Court Of Appeals Upholds Murray Rojas Felony Conviction On Drug Misbranding At Penn National - Horse Racing News | Paulick Report

Court Of Appeals Upholds Murray Rojas Felony Conviction On Drug Misbranding At Penn National

The United States Court of Appeals for the Third Circuit on Monday upheld the 2017 felony conviction of trainer Murray Rojas, who was found guilty in a jury trial on 14 counts of misbranding prescription drugs over a 13-year period from 2002-14 at Penn National racetrack in Grantville, Pa.

Rojas was subsequently sentenced to 27 months of imprisonment, two years of supervised released, a $5,000 fine and $1,400 special assessment.

She was found not guilty at the trial on charges of wire fraud.

Rojas was charged as part of an FBI investigation into corruption at Penn National that yielded guilty pleas from four veterinarians, a clocker, trainer and racing office employee. Rojas is the only person charged that went to trial.

Witnesses testified that Rojas instructed veterinarians to administer medication to her horses within 24 hours of a race in violation of Pennsylvania law or that she administered the drugs herself. Veterinarians admitted they misdated treatment sheets and billing records to cover up the violations.

Rojas was denied an opportunity during the trial to put forth an expert witness who would testify that the drugs Rojas was having administered were therapeutic and not performance enhancing, but Judge Rambo ruled that was irrelevant because state law bars all drugs within 24 hours with a limited exception.

After her conviction, Rojas filed a motion for acquittal with District Court Judge Sylvia Rambo, but that motion was denied. Her attorney, Robert E. Goldman, then filed an appeal on the following grounds:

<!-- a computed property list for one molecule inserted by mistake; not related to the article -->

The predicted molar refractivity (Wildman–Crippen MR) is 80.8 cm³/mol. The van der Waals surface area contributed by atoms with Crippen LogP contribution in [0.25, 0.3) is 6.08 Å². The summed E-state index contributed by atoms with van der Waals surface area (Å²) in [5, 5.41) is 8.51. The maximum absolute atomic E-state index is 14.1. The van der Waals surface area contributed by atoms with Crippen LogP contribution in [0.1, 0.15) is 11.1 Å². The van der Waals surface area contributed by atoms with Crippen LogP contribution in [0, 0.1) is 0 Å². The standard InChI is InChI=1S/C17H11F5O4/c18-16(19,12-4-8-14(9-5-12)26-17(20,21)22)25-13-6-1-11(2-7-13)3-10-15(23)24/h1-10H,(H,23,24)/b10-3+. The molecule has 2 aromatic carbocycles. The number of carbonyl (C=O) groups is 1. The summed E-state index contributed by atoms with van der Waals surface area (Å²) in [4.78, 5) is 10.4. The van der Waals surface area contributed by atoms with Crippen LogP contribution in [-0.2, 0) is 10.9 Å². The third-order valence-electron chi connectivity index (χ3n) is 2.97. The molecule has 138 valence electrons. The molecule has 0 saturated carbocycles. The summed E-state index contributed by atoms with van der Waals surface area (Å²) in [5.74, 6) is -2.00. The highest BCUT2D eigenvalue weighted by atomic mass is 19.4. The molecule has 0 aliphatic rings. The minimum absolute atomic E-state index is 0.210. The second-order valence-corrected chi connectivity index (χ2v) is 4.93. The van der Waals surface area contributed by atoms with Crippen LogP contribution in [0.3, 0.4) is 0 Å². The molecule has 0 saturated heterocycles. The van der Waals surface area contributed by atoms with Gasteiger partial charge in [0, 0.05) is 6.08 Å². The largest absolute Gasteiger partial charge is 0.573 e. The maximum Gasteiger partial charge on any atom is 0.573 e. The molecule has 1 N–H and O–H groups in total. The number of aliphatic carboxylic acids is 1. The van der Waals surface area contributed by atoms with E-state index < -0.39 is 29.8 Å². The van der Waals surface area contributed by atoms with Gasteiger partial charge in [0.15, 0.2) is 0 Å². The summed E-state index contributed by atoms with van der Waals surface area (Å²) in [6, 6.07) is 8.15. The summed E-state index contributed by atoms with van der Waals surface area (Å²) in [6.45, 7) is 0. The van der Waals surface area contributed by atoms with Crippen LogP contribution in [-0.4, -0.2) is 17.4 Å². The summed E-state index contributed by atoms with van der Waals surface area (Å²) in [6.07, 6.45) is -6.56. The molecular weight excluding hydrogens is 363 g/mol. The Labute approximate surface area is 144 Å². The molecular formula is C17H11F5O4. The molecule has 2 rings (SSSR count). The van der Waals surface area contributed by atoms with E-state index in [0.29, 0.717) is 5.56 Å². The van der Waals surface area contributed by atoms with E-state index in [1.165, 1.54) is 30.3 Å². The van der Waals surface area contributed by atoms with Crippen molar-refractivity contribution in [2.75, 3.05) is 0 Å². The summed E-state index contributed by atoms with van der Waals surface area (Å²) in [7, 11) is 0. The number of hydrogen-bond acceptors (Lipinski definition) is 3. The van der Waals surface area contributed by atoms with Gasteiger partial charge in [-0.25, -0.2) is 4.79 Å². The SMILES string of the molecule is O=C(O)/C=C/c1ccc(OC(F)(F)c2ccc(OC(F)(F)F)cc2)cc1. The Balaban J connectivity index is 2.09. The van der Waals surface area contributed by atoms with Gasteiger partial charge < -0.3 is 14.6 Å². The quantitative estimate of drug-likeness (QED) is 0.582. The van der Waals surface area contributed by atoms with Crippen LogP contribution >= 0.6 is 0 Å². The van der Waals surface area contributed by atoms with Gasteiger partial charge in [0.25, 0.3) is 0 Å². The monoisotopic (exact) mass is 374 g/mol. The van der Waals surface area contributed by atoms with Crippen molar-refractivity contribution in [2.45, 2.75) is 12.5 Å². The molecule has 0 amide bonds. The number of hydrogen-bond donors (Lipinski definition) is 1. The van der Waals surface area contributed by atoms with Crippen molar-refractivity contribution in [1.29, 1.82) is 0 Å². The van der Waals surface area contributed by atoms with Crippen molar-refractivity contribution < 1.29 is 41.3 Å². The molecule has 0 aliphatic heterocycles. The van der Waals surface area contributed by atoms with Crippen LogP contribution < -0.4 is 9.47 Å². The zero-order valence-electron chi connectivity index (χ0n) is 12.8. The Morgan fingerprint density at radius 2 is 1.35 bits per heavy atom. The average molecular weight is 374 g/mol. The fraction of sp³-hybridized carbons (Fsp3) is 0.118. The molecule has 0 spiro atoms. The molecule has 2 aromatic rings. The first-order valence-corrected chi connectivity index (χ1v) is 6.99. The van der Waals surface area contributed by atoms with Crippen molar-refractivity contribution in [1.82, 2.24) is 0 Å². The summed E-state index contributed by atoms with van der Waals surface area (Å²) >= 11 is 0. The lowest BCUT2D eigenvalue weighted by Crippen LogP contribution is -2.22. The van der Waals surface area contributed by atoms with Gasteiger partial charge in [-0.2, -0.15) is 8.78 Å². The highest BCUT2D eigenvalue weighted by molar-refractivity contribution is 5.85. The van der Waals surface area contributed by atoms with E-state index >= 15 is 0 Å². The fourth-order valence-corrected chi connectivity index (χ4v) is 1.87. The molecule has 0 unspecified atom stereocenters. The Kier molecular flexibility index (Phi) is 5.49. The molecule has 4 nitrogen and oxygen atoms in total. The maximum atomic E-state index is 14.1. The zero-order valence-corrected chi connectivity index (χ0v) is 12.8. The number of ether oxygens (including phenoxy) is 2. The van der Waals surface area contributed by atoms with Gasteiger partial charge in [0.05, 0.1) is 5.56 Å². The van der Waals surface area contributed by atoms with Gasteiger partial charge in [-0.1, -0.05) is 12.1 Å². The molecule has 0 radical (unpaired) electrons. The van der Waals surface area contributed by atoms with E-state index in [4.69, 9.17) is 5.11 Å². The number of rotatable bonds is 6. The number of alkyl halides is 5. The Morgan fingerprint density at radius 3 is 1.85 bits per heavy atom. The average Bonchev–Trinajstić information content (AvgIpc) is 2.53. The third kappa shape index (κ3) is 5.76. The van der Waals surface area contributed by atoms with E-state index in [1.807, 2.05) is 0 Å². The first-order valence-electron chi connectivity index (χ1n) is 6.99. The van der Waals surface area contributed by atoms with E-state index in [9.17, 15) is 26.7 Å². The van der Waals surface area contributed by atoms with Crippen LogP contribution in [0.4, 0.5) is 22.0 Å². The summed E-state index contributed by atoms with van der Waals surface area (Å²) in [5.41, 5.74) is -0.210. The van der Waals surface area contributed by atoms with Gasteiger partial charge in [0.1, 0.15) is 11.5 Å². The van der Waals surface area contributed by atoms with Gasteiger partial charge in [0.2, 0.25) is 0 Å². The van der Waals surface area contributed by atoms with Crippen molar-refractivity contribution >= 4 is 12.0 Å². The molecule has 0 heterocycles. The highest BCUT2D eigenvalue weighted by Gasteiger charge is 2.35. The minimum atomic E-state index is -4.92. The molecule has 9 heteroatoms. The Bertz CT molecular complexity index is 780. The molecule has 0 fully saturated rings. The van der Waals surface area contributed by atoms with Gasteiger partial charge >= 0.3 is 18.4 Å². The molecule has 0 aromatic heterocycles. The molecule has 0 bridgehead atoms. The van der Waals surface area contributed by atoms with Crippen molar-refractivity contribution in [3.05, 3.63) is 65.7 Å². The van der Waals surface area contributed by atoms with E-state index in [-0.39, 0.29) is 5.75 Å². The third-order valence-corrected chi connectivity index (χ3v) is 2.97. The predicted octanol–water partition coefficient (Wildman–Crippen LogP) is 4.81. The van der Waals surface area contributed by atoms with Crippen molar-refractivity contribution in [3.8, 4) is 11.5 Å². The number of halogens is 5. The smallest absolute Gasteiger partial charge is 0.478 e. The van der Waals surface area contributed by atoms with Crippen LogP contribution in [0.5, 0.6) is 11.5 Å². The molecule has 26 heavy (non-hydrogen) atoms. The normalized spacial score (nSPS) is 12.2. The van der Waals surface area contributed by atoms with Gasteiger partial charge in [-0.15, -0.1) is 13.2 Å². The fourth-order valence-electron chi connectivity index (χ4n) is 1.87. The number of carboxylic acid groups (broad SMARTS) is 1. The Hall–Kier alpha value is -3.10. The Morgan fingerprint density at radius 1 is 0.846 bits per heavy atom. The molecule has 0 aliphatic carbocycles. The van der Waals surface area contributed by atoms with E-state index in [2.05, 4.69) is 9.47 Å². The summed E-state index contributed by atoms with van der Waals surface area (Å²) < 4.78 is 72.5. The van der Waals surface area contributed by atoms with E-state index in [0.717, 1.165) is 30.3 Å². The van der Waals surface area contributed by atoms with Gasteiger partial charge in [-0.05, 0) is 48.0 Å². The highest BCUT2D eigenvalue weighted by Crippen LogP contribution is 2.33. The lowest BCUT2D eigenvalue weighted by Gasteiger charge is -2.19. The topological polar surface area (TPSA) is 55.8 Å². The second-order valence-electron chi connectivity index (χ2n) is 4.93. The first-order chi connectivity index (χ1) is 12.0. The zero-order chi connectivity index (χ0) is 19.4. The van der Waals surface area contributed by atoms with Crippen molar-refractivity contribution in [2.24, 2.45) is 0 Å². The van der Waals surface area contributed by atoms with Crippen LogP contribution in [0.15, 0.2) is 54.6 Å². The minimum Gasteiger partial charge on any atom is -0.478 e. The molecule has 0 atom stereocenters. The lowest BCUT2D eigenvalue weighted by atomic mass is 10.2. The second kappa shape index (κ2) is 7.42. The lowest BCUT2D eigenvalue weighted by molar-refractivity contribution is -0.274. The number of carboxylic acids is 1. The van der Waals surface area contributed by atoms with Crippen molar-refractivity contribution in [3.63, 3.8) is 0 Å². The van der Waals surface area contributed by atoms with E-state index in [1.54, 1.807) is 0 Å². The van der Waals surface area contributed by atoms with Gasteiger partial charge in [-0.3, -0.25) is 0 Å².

• That the District Court failed to instruct the jury properly on a distinction between “administering” drugs or “dispensing” them.
  • That the government's evidence to convict on misbranding charges was insufficient because it did not establish Rojas dispensed drugs rather than have them administered.
  • That the District Court erred in permitting a Stewards Ruling to be entered into evidence
  • That Rojas should have been permitted to provide evidence that the drugs were therapeutic rather than performance enhancing.
  • That the government did not present evidence that Rojas engaged in fraud or attempted to cover up her activities, which her attorneys said was required to convict on felony charges

The Court of Appeals judges who heard the case disagreed on all five counts. Because the full court did not participate, the ruling is considered non-precedential.

The case was heard by Circuit Judges Michael A. Chagares, Anthony J. Scirica and Jane R. Roth. The government was represented by William A. Behe from the United States Attorney's Office in Harrisburg, Pa.

Rojas has the right to file for a rehearing before the Court of Appeals. If that fails, she may petition to the United States Supreme Court.

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